This is the tale of a tail. A story which is a tribute to human ingenuity and the courage of one very special mammal who, for the past six years, has astonished thousands of visitors to her Florida aquarium.
For Winter the dolphin has a custom-built plastic and silicone prosthetic tail with which she has learned to swim — and with which she has inspired many men, women and children who have lost limbs.
Now, millions have learned about this remarkable story after it was turned into the Hollywood film currently sweeping all before it at the American box office and which opens in the UK next week.
Inspirational: Winter with her prosthetic tail
Dolphin Tale, which stars Morgan Freeman as the man who crafted the tail for Winter, recreates a real-life saga which began one December morning in 2005, when Florida fishermen found a three-month-old dolphin caught by its tail in a crab trap.
The creature, so badly hurt that her mother had abandoned her, was taken to the nearby Clearwater Marine Aquarium, a rehabilitation centre for injured sealife. But a rope in the trap which had snaked around the young dolphin's tail had cut off the blood supply, with devastating consequences.
Named Winter by aquarium staff, she lost her tail and two vertebrae, but at least survived. Slowly, she found a way to swim, albeit far more slowly and with the side-to-side motion of a shark rather than the typical up-and-down movement used by dolphins.
But veterinary experts feared that Winter's new swimming style would prove damaging. She was starting to develop scoliosis — a dangerous curving of the spine — and her future once again looked bleak.
Then Kevin Carroll, an Irishman and one of the world's leading creators of prosthetic limbs, heard about the dolphin's plight on a radio station. He and a colleague named Dan Strzempka had made artificial limbs for horses, dogs and even birds — but never before for a sea creature.
'People thought I was crazy,' says Carroll, who was born in County Tipperary but is now based in Florida. 'Maybe I am a little, but these animals bring such joy to us, so I thought: "Why not?"'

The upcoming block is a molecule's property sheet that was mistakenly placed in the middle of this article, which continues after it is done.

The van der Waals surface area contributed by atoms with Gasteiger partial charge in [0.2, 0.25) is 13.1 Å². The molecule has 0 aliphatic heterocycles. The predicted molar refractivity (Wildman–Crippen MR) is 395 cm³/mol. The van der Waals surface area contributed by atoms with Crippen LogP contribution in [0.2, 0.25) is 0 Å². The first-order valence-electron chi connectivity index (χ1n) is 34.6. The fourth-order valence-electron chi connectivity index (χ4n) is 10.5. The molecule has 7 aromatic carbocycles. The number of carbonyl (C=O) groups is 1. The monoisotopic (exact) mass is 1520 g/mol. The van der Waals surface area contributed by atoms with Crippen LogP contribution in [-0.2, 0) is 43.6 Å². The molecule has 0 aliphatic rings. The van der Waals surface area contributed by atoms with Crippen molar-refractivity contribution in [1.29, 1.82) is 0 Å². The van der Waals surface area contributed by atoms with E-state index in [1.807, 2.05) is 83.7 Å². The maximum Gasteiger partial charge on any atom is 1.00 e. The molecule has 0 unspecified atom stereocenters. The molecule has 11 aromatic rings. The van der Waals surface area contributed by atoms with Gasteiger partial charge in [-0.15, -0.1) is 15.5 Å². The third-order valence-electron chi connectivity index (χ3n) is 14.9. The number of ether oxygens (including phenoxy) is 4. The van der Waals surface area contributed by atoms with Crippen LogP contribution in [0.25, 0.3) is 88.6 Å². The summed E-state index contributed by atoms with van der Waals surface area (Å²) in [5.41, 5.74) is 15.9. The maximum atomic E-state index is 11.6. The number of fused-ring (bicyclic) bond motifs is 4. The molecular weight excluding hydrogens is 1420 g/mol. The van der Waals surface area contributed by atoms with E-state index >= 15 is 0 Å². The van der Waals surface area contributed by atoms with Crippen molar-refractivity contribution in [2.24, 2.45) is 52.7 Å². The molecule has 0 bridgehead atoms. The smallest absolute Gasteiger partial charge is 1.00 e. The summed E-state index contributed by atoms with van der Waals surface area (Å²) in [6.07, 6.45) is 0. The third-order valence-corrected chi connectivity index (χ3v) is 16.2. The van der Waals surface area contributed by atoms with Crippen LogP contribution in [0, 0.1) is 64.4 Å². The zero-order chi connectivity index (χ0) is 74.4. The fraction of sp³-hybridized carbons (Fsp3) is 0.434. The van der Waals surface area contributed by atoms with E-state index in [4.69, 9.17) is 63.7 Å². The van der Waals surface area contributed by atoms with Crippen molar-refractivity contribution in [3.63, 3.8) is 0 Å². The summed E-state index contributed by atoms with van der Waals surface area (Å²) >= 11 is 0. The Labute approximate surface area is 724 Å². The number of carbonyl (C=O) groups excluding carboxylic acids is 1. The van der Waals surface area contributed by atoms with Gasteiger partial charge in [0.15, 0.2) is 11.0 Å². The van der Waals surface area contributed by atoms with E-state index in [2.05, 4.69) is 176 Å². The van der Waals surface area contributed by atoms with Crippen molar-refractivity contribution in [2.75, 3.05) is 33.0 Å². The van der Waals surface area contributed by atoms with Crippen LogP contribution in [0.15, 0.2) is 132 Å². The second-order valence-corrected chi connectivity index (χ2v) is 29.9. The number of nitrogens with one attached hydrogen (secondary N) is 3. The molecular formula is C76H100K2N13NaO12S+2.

He was soon to understand quite what a challenge he faced, for prosthetics do not generally need to be as flexible as a dolphin's tail.
This one not only had to attach to the end of Winter's body, and be able to move up and down as well as twisting as she swam: the whole thing was complicated by the fact that dolphins have incredibly sensitive skin which marks and damages easily.
Fishy tale: A worker at the Clearwater Marine Aquarium in Florida holds the prosthetic tail
Carroll's challenge was to find a way of attaching a plastic and silicone tail to Winter without causing too much discomfort.
He and Strzempka eventually developed a completely new and very soft material — dubbed WintersGel — which can be moulded into a protective sleeve between the body and the artificial tail.
After a year and a half's work, the first tail was ready. Starting with a small version and gradually substituting bigger and bigger ones, they allowed Winter to become accustomed to using each one, gradually increasing the number of hours she wore them for each day.
Each time, Winter had to be held carefully by her keepers at the side of her pool while the prosthetic was eased into place.
Kevin Carroll still remembers the moment he saw Winter swim with her first tail. 'It was breathtaking to watch her in the water, and just see this very clean, anatomically correct, fluid-like motion in the water,' he said.
Carroll and Strzempka — whose characters are rolled into one and played by Freeman in the film — still visit Winter at the aquarium at least once a month. (Their work on the tails is thought to have cost them as much as $200,000, but they chose not to charge for their services.)
Maimed: Winter before her artificial tail was fitted
Now, a new chapter of the dolphin's life has opened with her helping injured servicemen and children who have lost limbs to come to terms with their own challenges. A swim with Winter in her pool has worked wonders not only with youngsters struggling to cope with a disability, but also with those suffering from deafness or autism.
'I'd heard that dolphins were very caring, but Winter is particularly special in this regard,' said Carroll.
'She has a way of connecting with injured people. Someone missing a limb is obvious, but she seems to be able to pick up on anyone with a physical challenge and somehow connect with them.'
Dolphins learn how to survive from their parents. Having lost her mother so young, Winter cannot be released into the wild. But in her newly-built 80,000-gallon aquarium pool, the resilience of this rather marvellous creature is enriching the lives of those who are lucky enough to meet her.